After about 20 minutes, some of the refugees broke and ran toward the international group. ''The Salvadorans turned around, and at that point, it was a moment where it was either they kill everybody, including us, or - something happened. We don't know what happened, but the Salvadorans turned around and continued on toward El Salvador.
''So we came back to the refugee camp, and everybody was kneeling and thanking God for being able to be alive.''
Some of the refugees in the camp said they recognized some of the abductors as being members of the Salvadoran paramilitary forces, similar to a national guard unit. Ms. Jagger says a Honduran military contingent near the camp refused to investigate the incident and that the Honduran government has frequently cooperated with Salvadoran forces making incursions into Honduras.
A few days after the incident, she returned to Washington to testify on the plight of the refugees before the House Inter-American Affairs Subcommittee.
Since then, most of the 30,000 refugees huddled along the Salvador-Honduras border have been relocated to camps farther in the interior of Honduras. Some of the abductions and killings by Salvadoran forces may have stopped, she says, but by forcibly moving them from the border, the resettlement effort has plunged the refugees into despair.
''They are totally at the mercy of the Honduran military,'' she complained. ''They are not even allowed to go out and cut some wood that is necessary for them to be able to eat and cook.''
At La Virtud, the refugees were ''very industrious,'' she recalled, but at the new camps in the interior, ''they do nothing. They feel they have lost everything, that they are forgotten.''
Her greatest concern for the future is that the Reagan administration's plans to increase military aid to Central America could inadvertently spur guerrilla movements throughout Central America - and create even more refugees.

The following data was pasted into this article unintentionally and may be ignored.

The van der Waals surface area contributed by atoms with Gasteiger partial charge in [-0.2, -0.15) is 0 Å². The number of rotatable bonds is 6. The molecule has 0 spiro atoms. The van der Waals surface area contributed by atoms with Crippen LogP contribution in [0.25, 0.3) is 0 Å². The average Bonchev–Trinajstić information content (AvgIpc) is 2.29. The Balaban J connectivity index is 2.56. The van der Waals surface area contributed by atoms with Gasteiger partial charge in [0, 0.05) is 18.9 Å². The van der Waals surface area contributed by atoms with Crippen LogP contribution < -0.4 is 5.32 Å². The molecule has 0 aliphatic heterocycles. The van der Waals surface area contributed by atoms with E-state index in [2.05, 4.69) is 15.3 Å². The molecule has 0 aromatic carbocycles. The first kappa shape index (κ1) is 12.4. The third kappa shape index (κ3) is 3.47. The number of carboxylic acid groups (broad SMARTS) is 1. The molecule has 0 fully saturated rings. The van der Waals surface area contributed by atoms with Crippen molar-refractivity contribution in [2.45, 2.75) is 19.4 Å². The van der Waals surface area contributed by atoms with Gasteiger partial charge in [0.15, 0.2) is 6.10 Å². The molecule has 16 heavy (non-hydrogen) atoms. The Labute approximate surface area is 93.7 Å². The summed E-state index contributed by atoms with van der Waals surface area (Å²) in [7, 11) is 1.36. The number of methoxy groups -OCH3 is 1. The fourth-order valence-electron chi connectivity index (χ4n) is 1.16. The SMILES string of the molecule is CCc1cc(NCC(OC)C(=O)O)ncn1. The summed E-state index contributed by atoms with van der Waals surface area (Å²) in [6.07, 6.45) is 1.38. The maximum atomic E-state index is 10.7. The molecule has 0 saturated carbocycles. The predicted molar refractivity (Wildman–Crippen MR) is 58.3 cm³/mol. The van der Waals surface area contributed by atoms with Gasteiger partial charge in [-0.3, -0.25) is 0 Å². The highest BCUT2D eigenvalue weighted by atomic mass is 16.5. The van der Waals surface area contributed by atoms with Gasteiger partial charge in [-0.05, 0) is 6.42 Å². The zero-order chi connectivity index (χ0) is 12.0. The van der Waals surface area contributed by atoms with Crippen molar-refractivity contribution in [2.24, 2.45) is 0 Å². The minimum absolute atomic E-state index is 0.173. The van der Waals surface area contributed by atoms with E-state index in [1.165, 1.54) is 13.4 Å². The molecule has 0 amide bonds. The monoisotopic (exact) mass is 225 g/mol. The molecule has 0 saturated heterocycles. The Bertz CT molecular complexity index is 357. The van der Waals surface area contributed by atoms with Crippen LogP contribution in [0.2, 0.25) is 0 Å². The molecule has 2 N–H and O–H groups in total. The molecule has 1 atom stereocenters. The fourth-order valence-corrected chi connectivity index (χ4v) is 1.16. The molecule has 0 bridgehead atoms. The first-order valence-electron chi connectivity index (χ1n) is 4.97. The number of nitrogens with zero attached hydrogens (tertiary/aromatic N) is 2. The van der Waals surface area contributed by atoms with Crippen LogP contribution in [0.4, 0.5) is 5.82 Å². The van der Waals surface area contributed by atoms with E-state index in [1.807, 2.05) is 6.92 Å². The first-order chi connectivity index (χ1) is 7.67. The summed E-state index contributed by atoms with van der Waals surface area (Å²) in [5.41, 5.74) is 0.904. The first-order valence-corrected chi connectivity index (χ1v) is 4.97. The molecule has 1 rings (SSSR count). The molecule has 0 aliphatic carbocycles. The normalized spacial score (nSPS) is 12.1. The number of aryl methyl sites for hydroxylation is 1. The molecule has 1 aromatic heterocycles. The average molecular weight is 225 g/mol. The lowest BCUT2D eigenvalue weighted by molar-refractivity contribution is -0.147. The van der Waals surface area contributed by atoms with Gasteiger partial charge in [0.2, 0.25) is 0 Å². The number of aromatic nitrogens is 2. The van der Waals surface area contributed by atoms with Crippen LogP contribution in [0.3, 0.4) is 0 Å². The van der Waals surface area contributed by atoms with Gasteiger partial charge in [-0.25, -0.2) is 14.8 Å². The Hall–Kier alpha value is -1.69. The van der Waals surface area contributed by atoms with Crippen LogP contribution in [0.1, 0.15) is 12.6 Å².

Honduras, which trails only El Salvador in the amount of US military assistance to Central America, ''was one of the few countries in the region with a hope that a democracy could be established,'' she declared. But the massive infusion of US aid has swung the real power in the country away from the newly elected civilian government and to the military, she argues.
''Suddenly we are seeing all the signs of what we saw in the past in El Salvador, and it would be very sad if Honduras was to play the role that Cambodia played in the Southeast Asian war.''
She dismisses President Reagan's fears that communist countries such as Cuba are fomenting revolution in Latin America. ''To simplify this situation and to say it is a threat coming from the outside is too easy,'' she contended. ''You have to go to the root of things.
''Any country where you have a long history of injustice and of oppression and such a difference in class, you will have at one point or another upheaval. The people will decide that it is time to find something better. . . .
''The majority of them can't read or write. They don't know what communism means. They do know what it means to be hungry. They know what it means to be homeless. . . . They know what it means not to have a job. And they know what it means to be under an oppressive government.''